are you? Nope, you're going to install it on your main desktop, and your
    laptop, etc."

    Don't presume to know how I or anyone else would 'evaluate' a TechNet
    application or operating system. I personally DID uninstall Vail because it
    does NOT currently meet my needs, and presently I do not see that changing.
    However, I never say no either... if changes are made in the next beta drops
    of Vail that make it look like something I can and will use, then I
    certainly will give it another trial and evaluation. You come very close to
    accusing me and anyone else using TechNet evaluation software of being
    thieves. I personally resent that implication.

    "Likewise, if you install Windows Home Serve from Technet, and then use it to back up your home computers, centralize storage, serve up your media, etc. you aren't evaluating, you're using. And it's*still* not ethical."

    Bullsh*t.... Window Home Server is a *home* server... where else would you evaluate and test it. Again... you infer I and others are being unethical. You have no right to make that accusation. Time to climb down from your high and mighty throne Mr. Warren!

    Art (artfudd) Folden
    ------------------------------
    "Ken Warren [MVP]" wrote in message
    news:1965ad4e-b0a7-412d-a7b6-de4362fb04ef@communitybridge.codeplex.com...

    I disagree. It's very easy to tell the difference between "evaluation" and
    "use". If you subscribe to TechNet and install Windows 7 Ultimate on your
    home theater PC, you aren't evaluating, you're using. And no matter how you
    try to rationalize it, it's not ethical. You're not going to uninstall it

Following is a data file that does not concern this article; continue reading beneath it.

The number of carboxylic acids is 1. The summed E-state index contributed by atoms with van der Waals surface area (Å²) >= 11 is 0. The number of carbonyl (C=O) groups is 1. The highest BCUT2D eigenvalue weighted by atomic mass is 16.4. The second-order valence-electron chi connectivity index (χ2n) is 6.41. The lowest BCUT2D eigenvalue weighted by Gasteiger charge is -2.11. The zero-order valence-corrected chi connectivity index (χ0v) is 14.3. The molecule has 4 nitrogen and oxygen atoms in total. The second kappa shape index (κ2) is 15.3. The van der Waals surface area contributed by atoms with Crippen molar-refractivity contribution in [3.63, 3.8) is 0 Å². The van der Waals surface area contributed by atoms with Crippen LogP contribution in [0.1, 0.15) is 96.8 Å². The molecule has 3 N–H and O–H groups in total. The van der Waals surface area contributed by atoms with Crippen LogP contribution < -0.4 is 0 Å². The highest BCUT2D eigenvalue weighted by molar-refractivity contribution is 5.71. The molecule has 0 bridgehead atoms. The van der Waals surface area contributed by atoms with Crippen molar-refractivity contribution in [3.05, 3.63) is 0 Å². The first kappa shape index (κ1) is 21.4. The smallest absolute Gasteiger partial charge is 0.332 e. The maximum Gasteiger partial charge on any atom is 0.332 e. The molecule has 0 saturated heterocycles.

because it doesn't meet your needs, now are you? Nope, you're going to
    install it on your main desktop, and your laptop, etc.

    Likewise, if you install Windows Home Serve from Technet, and then use it to
    back up your home computers, centralize storage, serve up your media, etc.
    you aren't evaluating, you're using. And it's*still* not ethical.

    Microsoft disagrees with you too, by the way. From the page you linked
    (emphasis added):

    "TechNet Subscriptions is intended to support software trial and evaluation,
    *versus a production environment.*"


    I'm not on the WHS team, I just post a lot. :)


    Art Folden
    Friday, December 17, 2010 3:33 AM
  • Art, many people choose to rationalize their years of use of Technet or MSDN software as "extended evaluation". That rationalization doesn't hold water with me, I'm afraid, particularly not with a product like Windows Home Server, which just about anyone should be able to evaluate fully in a couple of weeks (there really isn't much to it, after all). Rationalization or no, I still think it's unethical to use Technet or MSDN software this way. If that makes you uncomfortable, I'm sorry but I still think it's unethical.